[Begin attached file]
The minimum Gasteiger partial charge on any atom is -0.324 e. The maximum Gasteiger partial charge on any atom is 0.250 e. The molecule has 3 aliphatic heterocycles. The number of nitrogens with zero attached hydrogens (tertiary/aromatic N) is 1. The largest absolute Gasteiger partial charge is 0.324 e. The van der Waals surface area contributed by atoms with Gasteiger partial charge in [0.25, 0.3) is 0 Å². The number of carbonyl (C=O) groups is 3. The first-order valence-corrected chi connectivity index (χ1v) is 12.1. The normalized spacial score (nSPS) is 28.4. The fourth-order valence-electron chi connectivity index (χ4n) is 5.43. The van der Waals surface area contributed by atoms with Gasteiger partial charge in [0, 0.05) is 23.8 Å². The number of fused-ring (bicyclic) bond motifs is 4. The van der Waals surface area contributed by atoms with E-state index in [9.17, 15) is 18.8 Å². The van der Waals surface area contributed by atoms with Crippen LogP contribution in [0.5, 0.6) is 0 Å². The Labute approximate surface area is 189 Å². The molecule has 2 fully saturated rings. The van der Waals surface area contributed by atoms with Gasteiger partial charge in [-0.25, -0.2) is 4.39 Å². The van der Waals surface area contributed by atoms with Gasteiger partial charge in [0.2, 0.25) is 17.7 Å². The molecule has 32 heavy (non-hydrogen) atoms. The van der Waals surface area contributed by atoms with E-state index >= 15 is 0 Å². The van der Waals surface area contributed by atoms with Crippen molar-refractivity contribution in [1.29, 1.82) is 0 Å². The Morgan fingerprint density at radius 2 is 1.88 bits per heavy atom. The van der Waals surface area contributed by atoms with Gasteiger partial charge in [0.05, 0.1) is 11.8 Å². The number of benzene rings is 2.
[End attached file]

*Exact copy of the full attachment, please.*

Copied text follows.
The minimum Gasteiger partial charge on any atom is -0.324 e. The maximum Gasteiger partial charge on any atom is 0.250 e. The molecule has 3 aliphatic heterocycles. The number of nitrogens with zero attached hydrogens (tertiary/aromatic N) is 1. The largest absolute Gasteiger partial charge is 0.324 e. The van der Waals surface area contributed by atoms with Gasteiger partial charge in [0.25, 0.3) is 0 Å². The number of carbonyl (C=O) groups is 3. The first-order valence-corrected chi connectivity index (χ1v) is 12.1. The normalized spacial score (nSPS) is 28.4. The fourth-order valence-electron chi connectivity index (χ4n) is 5.43. The van der Waals surface area contributed by atoms with Gasteiger partial charge in [0, 0.05) is 23.8 Å². The number of fused-ring (bicyclic) bond motifs is 4. The van der Waals surface area contributed by atoms with E-state index in [9.17, 15) is 18.8 Å². The van der Waals surface area contributed by atoms with Crippen LogP contribution in [0.5, 0.6) is 0 Å². The Labute approximate surface area is 189 Å². The molecule has 2 fully saturated rings. The van der Waals surface area contributed by atoms with Gasteiger partial charge in [-0.25, -0.2) is 4.39 Å². The van der Waals surface area contributed by atoms with Gasteiger partial charge in [0.2, 0.25) is 17.7 Å². The molecule has 32 heavy (non-hydrogen) atoms. The van der Waals surface area contributed by atoms with E-state index >= 15 is 0 Å². The van der Waals surface area contributed by atoms with Crippen molar-refractivity contribution in [1.29, 1.82) is 0 Å². The Morgan fingerprint density at radius 2 is 1.88 bits per heavy atom. The van der Waals surface area contributed by atoms with Gasteiger partial charge in [0.05, 0.1) is 11.8 Å². The number of benzene rings is 2.